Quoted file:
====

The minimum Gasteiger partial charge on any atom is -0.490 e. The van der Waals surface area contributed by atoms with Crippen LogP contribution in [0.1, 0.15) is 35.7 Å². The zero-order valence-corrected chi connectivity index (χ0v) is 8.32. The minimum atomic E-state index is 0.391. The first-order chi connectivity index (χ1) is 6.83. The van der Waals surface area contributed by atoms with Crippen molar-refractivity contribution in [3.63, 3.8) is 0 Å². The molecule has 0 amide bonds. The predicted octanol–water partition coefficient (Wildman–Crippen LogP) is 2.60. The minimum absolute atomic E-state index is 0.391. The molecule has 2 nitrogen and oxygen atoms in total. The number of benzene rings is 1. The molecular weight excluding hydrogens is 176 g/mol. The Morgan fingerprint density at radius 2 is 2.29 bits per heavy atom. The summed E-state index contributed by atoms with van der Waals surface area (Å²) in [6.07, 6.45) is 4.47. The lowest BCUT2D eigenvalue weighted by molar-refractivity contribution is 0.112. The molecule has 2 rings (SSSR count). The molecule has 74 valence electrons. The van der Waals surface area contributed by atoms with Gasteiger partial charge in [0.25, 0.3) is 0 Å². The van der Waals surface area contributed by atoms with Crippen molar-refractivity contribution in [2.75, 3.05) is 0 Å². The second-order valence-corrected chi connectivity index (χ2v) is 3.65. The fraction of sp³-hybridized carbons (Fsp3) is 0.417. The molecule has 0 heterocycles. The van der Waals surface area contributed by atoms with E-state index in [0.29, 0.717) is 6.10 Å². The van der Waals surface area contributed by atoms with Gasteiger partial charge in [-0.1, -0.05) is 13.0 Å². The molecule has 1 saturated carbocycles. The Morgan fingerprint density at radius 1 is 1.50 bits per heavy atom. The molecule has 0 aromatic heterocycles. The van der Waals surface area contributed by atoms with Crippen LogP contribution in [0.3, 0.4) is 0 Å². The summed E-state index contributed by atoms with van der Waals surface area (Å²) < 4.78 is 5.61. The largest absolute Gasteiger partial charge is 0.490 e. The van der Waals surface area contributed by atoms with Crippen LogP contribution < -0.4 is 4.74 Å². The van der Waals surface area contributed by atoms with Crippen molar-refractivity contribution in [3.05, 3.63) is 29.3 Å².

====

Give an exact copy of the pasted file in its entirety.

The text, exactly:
The minimum Gasteiger partial charge on any atom is -0.490 e. The van der Waals surface area contributed by atoms with Crippen LogP contribution in [0.1, 0.15) is 35.7 Å². The zero-order valence-corrected chi connectivity index (χ0v) is 8.32. The minimum atomic E-state index is 0.391. The first-order chi connectivity index (χ1) is 6.83. The van der Waals surface area contributed by atoms with Crippen molar-refractivity contribution in [3.63, 3.8) is 0 Å². The molecule has 0 amide bonds. The predicted octanol–water partition coefficient (Wildman–Crippen LogP) is 2.60. The minimum absolute atomic E-state index is 0.391. The molecule has 2 nitrogen and oxygen atoms in total. The number of benzene rings is 1. The molecular weight excluding hydrogens is 176 g/mol. The Morgan fingerprint density at radius 2 is 2.29 bits per heavy atom. The summed E-state index contributed by atoms with van der Waals surface area (Å²) in [6.07, 6.45) is 4.47. The lowest BCUT2D eigenvalue weighted by molar-refractivity contribution is 0.112. The molecule has 2 rings (SSSR count). The molecule has 74 valence electrons. The van der Waals surface area contributed by atoms with Gasteiger partial charge in [0.25, 0.3) is 0 Å². The van der Waals surface area contributed by atoms with Crippen molar-refractivity contribution in [2.75, 3.05) is 0 Å². The second-order valence-corrected chi connectivity index (χ2v) is 3.65. The fraction of sp³-hybridized carbons (Fsp3) is 0.417. The molecule has 0 heterocycles. The van der Waals surface area contributed by atoms with E-state index in [0.29, 0.717) is 6.10 Å². The van der Waals surface area contributed by atoms with Gasteiger partial charge in [-0.1, -0.05) is 13.0 Å². The molecule has 1 saturated carbocycles. The Morgan fingerprint density at radius 1 is 1.50 bits per heavy atom. The molecule has 0 aromatic heterocycles. The van der Waals surface area contributed by atoms with Crippen LogP contribution in [0.3, 0.4) is 0 Å². The summed E-state index contributed by atoms with van der Waals surface area (Å²) < 4.78 is 5.61. The largest absolute Gasteiger partial charge is 0.490 e. The van der Waals surface area contributed by atoms with Crippen LogP contribution < -0.4 is 4.74 Å². The van der Waals surface area contributed by atoms with Crippen molar-refractivity contribution in [3.05, 3.63) is 29.3 Å².